Sexual Harassment - What Employers Should Do after #MeToo

Employment Law Insider & Alert

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PUBLISHED ON: February 8, 2018

For years, courts have provided guidance on the definitions of sexual harassment and sexually hostile work environment, and on the defenses available to employers.

Sexual harassment includes what is called quid pro quo harassment, which is conditioning a promotion, raise or other benefit on sexual favors, and harassment in general, which is unwelcome touching, pervasive inappropriate sexual comments and other unwelcome behaviors that are sexual in nature and which a reasonable woman or man (depending on the situation) would find offensive.

A sexually hostile work environment includes unwelcome sexual advances or behaviors directed either at the person complaining or at others. Courts have held that the behavior must be severe or pervasive and must limit or adversely impact the person’s ability to perform their job. Objective standards apply and need to be sexual in nature and offensive. It is generally held that unlike the traditional “reasonable person” standard of tort law, the facts are analyzed from the perspective of a similar person under the same set of facts as the victim.

The courts have also made clear that if an employer has a procedure or practice for receiving and investigating complaints of sexual harassment or hostile environment, and the employer takes prompt and remedial action, such action may constitute all or part of a valid defense to the complaint. Further, if the matter is investigated by a neutral investigator (preferably outside the company or institution) and the recommendations of the investigator are followed, punitive damages — available to successful plaintiffs under the discrimination laws — will not be awarded since the actions will not be deemed a willful disregard of the law.

How has this framework changed since the #MeToo movement?

What has happened is a rush to judgment, the accused at times being terminated without what some would consider due process. We need new standards to decide how to distinguish between abusive behavior rising to the level of harassment or hostility, and merely boorish banter, which no reasonable person should find so offensive as to adversely impact one’s job performance, or other behavior that, although ill-advised, is hardly illegal. Companies should seek to provide a better, more welcoming and neutral workplace environment so that both men and women feel comfortable in the workplace, but should not guarantee that everyone has the right not to be offended.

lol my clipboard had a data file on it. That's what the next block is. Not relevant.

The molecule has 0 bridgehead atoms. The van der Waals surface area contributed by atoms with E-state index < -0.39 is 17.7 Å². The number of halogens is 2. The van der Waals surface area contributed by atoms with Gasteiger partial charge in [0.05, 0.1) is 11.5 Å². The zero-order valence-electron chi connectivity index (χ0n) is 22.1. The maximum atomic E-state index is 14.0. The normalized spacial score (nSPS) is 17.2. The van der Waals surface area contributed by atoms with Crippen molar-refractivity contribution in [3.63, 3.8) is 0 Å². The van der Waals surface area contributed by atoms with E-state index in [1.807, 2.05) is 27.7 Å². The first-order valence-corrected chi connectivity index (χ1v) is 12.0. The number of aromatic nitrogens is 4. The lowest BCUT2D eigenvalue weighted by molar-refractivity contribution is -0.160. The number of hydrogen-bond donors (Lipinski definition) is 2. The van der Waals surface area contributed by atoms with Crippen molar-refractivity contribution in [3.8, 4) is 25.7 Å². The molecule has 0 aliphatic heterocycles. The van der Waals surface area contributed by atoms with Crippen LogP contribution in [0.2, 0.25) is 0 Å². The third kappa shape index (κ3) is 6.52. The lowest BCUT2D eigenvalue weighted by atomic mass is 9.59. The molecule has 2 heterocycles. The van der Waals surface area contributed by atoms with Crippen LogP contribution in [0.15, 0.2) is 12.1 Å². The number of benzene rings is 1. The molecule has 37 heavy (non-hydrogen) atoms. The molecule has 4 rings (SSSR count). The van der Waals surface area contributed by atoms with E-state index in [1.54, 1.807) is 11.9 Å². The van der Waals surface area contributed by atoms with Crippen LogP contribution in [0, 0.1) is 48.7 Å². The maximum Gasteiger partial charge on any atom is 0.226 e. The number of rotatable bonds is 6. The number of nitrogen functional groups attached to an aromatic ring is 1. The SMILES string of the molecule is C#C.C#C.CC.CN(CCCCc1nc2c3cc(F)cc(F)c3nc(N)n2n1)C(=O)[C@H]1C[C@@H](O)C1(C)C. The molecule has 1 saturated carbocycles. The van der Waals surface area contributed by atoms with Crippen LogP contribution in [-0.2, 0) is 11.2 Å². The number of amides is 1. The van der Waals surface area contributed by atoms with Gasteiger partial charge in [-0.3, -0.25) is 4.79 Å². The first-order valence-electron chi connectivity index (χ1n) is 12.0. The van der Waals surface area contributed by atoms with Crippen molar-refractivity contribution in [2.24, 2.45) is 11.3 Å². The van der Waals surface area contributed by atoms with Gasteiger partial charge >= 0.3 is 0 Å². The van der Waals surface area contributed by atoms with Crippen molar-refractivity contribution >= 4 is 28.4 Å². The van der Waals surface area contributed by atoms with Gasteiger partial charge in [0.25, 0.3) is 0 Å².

What can companies do?

At times, mediation between the accused and accuser is appropriate and leads to a resolution that leaves both feeling the issue has been addressed and remedied. As a certified New York State mediator, I have mediated such situations, with success. When mediation is not viable, the most effective response to a harassment allegation is to retain an outside specialist who will conduct extensive interviews of all concerned, draw conclusions and make recommendations. I have been doing such investigations for companies, universities and colleges, and non-profits and can be said to be neutral since I have found both that there is no merit to the claim but steps can be taken to address the issue, and that there is merit to the claim and disciplinary action is appropriate. Using your own human resources department is not prudent since both the accuser or juries will read in bias toward the employer. Once an investigation is completed, all parties should be informed of the remedial action taken and warned that retaliation will not be tolerated — and in fact may constitute a more severe infraction than the originating behavior.  

Also recommended is holding regular workshops on sexual harassment that clearly delineate behavior the employer deems unacceptable. I have conducted such workshops and am surprised at how many employees are clueless as to what is clearly offensive behavior. The aim is to have a workforce in which the employees respect each other, work together to produce a work product to advance the employer’s business, and believe that they are on the same playing field as others in advancing their careers.